The tourist attractiveness of the historic center:

The “house of bread”, Bet Lehem, is a crucial bridge between the Old and New Testaments, having given birth to the great King David, a thousand years later, Jesus.

The Old Town, which currently has about 5000 inhabitants, is located in the center of Bethlehem and consists of eight neighborhoods, organized in mosaic style, around the Main Square: al-Najajreh, al-Farahiyeh, al-Anatreh, al-Tarajmeh, al-Qawawsa and Hreizat, Christian quarters, and al-Fawaghreh the only Muslim quarter. Most Christian neighborhoods have Arabic names because of the influence of the Arabs who settled here Ghassanids. The district of Al-Qawawsa was founded by Christian Arabs who emigrated from the nearby city of Tuqu ‘in the eighteenth century. There is also a Syriac quarter outside the Old City whose inhabitants originate from Midyat and Ma’asarte in Turkey.

The Manger Square is the nerve center of the city: it is in front of the Basilica of the Nativity of the Unesco Heritage since 2012, it was built by the Emperor Constantine in 323 and enlarged by Justinian in 531 on the site where an ancient tradition commemorates the birth of Jesus. Since 1852, according to a turkish decree, the Basilica belongs to the Franciscans, the Greek Orthodox, the Armenians. Inside there is the Grotto of the Nativity, the precise place where Jesus would have seen the light. Right next to the Basilica of the Nativity stands the Church of St. Catherine, built in the XIX century on the ruins of the ancient monastery of St. Jerome, which preserves the medieval cloister; from the inside you can access a series of caves, the most striking of which is the Grotta di San Giuseppe. Always near the Manger Square is the Milk Grotto, where according to legend, Mary found shelter and nursed Jesus. Of great importance is also Rachel’s Tomb, an important place of worship for the Muslim population, but also to the Jewish, here praying for good marriages and many children.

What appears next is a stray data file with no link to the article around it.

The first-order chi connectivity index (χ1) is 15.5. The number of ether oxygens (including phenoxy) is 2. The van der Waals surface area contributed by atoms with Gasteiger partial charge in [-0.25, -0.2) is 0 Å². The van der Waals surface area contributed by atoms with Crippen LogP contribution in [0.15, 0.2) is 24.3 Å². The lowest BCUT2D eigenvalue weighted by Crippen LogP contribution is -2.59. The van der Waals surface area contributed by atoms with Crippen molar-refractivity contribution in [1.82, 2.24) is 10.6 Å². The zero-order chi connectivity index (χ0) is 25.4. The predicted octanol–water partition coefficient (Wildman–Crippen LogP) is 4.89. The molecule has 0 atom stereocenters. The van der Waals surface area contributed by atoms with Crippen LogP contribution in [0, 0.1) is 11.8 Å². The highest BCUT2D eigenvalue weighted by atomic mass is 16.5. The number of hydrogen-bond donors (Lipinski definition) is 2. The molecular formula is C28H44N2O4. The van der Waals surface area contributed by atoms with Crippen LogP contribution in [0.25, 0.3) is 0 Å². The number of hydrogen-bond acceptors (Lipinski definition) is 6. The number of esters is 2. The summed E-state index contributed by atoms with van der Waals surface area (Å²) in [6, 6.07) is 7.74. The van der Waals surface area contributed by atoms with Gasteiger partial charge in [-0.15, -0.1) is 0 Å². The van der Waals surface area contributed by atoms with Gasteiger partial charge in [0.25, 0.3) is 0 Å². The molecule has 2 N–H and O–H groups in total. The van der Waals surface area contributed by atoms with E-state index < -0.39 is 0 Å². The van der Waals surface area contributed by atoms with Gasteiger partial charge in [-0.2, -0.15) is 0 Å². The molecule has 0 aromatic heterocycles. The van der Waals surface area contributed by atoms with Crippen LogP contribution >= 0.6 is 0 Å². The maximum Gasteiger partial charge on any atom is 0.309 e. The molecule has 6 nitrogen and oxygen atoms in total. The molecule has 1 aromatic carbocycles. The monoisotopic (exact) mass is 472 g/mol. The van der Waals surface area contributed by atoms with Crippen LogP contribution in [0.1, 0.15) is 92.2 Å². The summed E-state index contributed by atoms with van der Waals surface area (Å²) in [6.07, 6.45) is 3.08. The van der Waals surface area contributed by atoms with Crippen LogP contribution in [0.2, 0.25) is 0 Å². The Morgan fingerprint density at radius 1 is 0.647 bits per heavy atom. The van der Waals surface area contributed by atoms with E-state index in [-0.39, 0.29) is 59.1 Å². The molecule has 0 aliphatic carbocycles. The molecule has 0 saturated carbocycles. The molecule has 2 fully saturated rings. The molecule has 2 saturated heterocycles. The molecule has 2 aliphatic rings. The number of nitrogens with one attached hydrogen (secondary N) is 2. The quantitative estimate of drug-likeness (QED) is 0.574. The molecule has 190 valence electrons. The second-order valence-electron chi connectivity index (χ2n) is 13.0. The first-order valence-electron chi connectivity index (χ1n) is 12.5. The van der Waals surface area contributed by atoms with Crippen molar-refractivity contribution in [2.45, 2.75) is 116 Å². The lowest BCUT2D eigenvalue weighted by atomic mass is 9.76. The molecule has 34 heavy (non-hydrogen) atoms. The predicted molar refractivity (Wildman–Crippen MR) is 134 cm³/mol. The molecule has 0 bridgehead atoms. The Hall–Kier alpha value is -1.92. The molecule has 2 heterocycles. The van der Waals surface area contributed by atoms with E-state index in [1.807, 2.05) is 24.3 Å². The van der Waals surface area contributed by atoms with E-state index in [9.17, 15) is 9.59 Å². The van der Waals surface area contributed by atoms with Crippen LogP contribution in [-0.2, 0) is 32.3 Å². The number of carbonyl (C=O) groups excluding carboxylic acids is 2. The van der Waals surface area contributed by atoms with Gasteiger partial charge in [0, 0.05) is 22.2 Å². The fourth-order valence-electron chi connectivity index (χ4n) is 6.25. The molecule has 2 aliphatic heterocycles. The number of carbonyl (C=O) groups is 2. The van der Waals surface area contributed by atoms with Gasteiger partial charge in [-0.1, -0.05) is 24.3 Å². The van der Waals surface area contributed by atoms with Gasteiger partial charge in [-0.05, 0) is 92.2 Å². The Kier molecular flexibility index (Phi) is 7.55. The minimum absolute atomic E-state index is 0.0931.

The tourist attractiveness of the surroundings geographic:

A 2 km from the town of Bethlehem, in the village of Beit Sahour, is the sanctuary of the Shepherds’ Field, to identify the place where, according to tradition, the shepherds received the announcement of the birth of Jesus; in the same area, excavations carried out between 1951 and 1952 have unearthed the remains of what looks like a real agricultural community dating from precisely the time when the events described took place.

At about ten km from Bethlehem, in the Judean desert, you can visit the Herodion archaeological site, now a national park: it is a truncated cone-shaped hill on which the remains of a majestic Palace-were found fortress attributable to Herod the Great, whose tomb was found at the same site in 2007.